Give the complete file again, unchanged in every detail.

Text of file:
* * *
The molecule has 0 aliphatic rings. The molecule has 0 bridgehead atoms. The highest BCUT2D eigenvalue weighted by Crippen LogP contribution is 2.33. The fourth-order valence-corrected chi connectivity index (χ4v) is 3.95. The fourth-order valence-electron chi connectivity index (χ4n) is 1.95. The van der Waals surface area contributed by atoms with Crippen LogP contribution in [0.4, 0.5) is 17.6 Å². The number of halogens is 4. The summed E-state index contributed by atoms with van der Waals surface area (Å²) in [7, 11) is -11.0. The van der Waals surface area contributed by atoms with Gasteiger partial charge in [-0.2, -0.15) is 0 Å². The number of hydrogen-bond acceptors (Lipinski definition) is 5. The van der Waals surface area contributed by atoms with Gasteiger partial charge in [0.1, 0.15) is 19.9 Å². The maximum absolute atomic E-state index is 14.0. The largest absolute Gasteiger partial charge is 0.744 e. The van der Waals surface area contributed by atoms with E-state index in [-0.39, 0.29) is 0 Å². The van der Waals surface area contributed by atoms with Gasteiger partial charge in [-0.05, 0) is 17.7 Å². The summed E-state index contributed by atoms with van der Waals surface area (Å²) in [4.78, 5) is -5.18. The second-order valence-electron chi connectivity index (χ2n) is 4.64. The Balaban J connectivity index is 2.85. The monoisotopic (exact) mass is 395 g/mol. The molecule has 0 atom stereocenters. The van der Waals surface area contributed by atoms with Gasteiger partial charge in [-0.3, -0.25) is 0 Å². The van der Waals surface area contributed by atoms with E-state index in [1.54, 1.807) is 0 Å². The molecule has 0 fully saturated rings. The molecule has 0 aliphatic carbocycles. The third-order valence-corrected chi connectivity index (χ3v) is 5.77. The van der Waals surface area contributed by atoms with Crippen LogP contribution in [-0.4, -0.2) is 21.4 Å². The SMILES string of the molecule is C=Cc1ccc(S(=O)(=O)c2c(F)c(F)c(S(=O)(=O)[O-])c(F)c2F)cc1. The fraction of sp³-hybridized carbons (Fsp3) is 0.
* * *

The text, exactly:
The molecule has 0 aliphatic rings. The molecule has 0 bridgehead atoms. The highest BCUT2D eigenvalue weighted by Crippen LogP contribution is 2.33. The fourth-order valence-corrected chi connectivity index (χ4v) is 3.95. The fourth-order valence-electron chi connectivity index (χ4n) is 1.95. The van der Waals surface area contributed by atoms with Crippen LogP contribution in [0.4, 0.5) is 17.6 Å². The number of halogens is 4. The summed E-state index contributed by atoms with van der Waals surface area (Å²) in [7, 11) is -11.0. The van der Waals surface area contributed by atoms with Gasteiger partial charge in [-0.2, -0.15) is 0 Å². The number of hydrogen-bond acceptors (Lipinski definition) is 5. The van der Waals surface area contributed by atoms with Gasteiger partial charge in [0.1, 0.15) is 19.9 Å². The maximum absolute atomic E-state index is 14.0. The largest absolute Gasteiger partial charge is 0.744 e. The van der Waals surface area contributed by atoms with E-state index in [-0.39, 0.29) is 0 Å². The van der Waals surface area contributed by atoms with Gasteiger partial charge in [-0.05, 0) is 17.7 Å². The summed E-state index contributed by atoms with van der Waals surface area (Å²) in [4.78, 5) is -5.18. The second-order valence-electron chi connectivity index (χ2n) is 4.64. The Balaban J connectivity index is 2.85. The monoisotopic (exact) mass is 395 g/mol. The molecule has 0 atom stereocenters. The van der Waals surface area contributed by atoms with Gasteiger partial charge in [-0.3, -0.25) is 0 Å². The van der Waals surface area contributed by atoms with E-state index in [1.54, 1.807) is 0 Å². The molecule has 0 fully saturated rings. The molecule has 0 aliphatic carbocycles. The third-order valence-corrected chi connectivity index (χ3v) is 5.77. The van der Waals surface area contributed by atoms with Crippen LogP contribution in [-0.4, -0.2) is 21.4 Å². The SMILES string of the molecule is C=Cc1ccc(S(=O)(=O)c2c(F)c(F)c(S(=O)(=O)[O-])c(F)c2F)cc1. The fraction of sp³-hybridized carbons (Fsp3) is 0.